The selection tests are designed to assess whether you have sufficient ability, practical aptitude, determination and personal qualities to embark on intensive engineering training and to meet the challenge of a Naval career. The interview will give you the chance to see if life in the Royal Navy is for you, just as much as it gives us a chance to see if you have the right qualities for the job.

Professional Training
After initial Basic Training at HMS Raleigh in Torpoint, Cornwall, you'll continue your professional training at HMS Sultan at Gosport in Hampshire. Here you will commence Phase 2 of your Naval training – the specialised technical training you will need to become a qualified Air Engineering Technician.

The first part of Phase 2 training is a 20-week course.

The first 8 weeks start with an introduction to the Fleet Air Arm (FAA) and teach you how aircraft fly, basic aircraft construction and associated systems, some basic electrical theory and practical work involving moving and refueling aircraft.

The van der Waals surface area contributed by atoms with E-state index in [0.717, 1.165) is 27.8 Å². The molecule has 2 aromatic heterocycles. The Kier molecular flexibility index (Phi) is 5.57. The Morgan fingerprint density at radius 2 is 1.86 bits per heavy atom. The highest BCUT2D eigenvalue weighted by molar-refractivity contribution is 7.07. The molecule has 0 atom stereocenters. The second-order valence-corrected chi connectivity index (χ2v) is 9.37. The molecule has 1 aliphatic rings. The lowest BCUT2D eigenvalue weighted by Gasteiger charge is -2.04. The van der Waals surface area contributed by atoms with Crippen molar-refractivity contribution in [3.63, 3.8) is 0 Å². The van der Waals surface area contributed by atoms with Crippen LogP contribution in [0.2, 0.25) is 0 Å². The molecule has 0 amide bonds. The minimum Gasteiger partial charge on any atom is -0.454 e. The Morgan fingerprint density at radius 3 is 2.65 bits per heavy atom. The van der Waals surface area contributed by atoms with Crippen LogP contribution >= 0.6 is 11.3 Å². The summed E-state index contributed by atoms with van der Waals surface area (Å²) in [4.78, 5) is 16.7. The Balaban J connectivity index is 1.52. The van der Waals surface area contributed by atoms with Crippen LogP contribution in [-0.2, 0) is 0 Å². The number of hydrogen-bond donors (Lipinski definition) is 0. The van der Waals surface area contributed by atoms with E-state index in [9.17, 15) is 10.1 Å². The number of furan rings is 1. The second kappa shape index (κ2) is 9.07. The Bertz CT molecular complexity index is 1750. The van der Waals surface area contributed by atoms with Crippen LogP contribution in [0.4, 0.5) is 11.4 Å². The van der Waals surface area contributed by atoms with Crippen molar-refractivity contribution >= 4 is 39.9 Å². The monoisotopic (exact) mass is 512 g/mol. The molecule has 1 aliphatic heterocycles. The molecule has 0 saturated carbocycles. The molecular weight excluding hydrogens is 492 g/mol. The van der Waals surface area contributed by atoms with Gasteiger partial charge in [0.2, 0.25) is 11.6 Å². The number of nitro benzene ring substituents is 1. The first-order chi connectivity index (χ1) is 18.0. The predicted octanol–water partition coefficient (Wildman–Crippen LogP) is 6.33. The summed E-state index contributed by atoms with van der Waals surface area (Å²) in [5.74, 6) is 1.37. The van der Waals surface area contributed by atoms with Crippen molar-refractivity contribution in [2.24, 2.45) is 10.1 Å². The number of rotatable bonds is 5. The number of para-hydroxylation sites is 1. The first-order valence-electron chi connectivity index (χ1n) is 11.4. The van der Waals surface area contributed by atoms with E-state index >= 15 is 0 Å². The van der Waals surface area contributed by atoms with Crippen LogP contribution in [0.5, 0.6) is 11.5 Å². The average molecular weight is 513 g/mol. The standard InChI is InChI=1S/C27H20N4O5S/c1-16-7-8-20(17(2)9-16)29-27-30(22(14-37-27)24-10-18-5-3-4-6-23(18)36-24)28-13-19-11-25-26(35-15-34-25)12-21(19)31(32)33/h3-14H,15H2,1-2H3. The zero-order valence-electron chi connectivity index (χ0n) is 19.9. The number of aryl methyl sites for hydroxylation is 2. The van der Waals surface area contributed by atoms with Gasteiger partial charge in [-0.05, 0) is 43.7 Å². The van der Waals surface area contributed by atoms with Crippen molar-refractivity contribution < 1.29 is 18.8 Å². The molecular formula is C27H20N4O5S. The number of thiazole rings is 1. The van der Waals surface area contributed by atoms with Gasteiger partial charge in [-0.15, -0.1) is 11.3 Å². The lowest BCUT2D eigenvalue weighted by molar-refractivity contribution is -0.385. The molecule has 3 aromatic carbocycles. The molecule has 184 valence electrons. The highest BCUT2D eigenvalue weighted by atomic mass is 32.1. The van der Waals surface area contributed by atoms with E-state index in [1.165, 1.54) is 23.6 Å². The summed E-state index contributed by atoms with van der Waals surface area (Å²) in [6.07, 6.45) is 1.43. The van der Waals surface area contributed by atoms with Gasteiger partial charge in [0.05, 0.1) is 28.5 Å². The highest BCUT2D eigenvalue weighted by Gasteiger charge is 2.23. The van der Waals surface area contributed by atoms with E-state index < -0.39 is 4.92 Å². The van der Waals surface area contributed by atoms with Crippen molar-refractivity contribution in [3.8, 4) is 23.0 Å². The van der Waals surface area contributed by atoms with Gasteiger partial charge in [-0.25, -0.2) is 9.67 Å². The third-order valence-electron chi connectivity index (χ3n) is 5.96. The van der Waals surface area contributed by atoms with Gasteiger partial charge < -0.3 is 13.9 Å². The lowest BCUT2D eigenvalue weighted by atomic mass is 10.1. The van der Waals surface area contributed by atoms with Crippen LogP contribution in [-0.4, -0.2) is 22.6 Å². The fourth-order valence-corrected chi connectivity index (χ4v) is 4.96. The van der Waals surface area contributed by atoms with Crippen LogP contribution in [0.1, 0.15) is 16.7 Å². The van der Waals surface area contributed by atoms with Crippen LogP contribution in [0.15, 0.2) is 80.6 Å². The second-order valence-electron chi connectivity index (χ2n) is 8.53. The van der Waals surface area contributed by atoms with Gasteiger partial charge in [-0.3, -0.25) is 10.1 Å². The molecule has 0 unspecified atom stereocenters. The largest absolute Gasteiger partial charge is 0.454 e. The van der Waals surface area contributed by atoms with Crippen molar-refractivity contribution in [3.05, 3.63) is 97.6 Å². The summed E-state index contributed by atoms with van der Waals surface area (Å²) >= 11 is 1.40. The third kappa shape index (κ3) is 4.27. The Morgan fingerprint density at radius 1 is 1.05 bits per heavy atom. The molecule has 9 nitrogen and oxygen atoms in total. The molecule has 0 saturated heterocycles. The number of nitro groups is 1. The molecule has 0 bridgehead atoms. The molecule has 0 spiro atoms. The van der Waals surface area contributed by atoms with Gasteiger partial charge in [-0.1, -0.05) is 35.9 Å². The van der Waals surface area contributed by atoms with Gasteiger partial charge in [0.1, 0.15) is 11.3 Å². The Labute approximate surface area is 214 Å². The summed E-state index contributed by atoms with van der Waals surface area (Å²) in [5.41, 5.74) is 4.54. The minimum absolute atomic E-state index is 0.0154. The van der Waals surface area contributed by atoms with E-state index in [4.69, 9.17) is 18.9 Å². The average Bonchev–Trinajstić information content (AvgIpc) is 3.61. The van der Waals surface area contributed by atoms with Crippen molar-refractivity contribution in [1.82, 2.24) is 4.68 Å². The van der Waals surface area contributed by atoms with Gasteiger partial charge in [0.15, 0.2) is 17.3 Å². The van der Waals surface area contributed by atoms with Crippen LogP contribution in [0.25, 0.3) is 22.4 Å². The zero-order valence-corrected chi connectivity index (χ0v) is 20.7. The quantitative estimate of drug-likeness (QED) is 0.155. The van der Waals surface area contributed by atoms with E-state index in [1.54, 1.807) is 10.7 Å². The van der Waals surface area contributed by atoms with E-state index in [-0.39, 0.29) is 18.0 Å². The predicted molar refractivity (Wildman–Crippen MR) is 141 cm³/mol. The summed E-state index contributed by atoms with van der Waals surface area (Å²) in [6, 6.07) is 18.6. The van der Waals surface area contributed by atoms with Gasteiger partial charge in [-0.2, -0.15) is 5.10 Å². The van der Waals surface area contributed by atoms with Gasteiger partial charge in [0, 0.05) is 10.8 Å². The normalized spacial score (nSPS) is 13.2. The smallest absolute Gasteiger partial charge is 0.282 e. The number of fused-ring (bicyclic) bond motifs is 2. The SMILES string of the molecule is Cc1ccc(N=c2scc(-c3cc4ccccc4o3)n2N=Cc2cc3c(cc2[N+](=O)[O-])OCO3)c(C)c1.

The next 12 weeks include work on training aircraft in a hangar environment. Instruction is given on the associated equipment required to maintain aircraft combined with a practical phase of working on aircraft.

It is on completion of this phase that those demonstrating the right combination of academic and technical ability together with leadership potential will be offered a selection interview for Fast Track promotion to Petty Officer.

You will complete the final part of your initial professional training at an operational Naval Air Station, working with operating aircraft and learning how to apply your training on a particular aircraft type.

At this stage you will be supervised during all aircraft work, but when you are judged capable you will gain the essential 'Qualified to Maintain' (QM) and the 'Qualified to Sign' (QS) awards. On completion of Phase 2B training you will be fully qualified to undertake aircraft servicing work yourself and sign for carrying it out.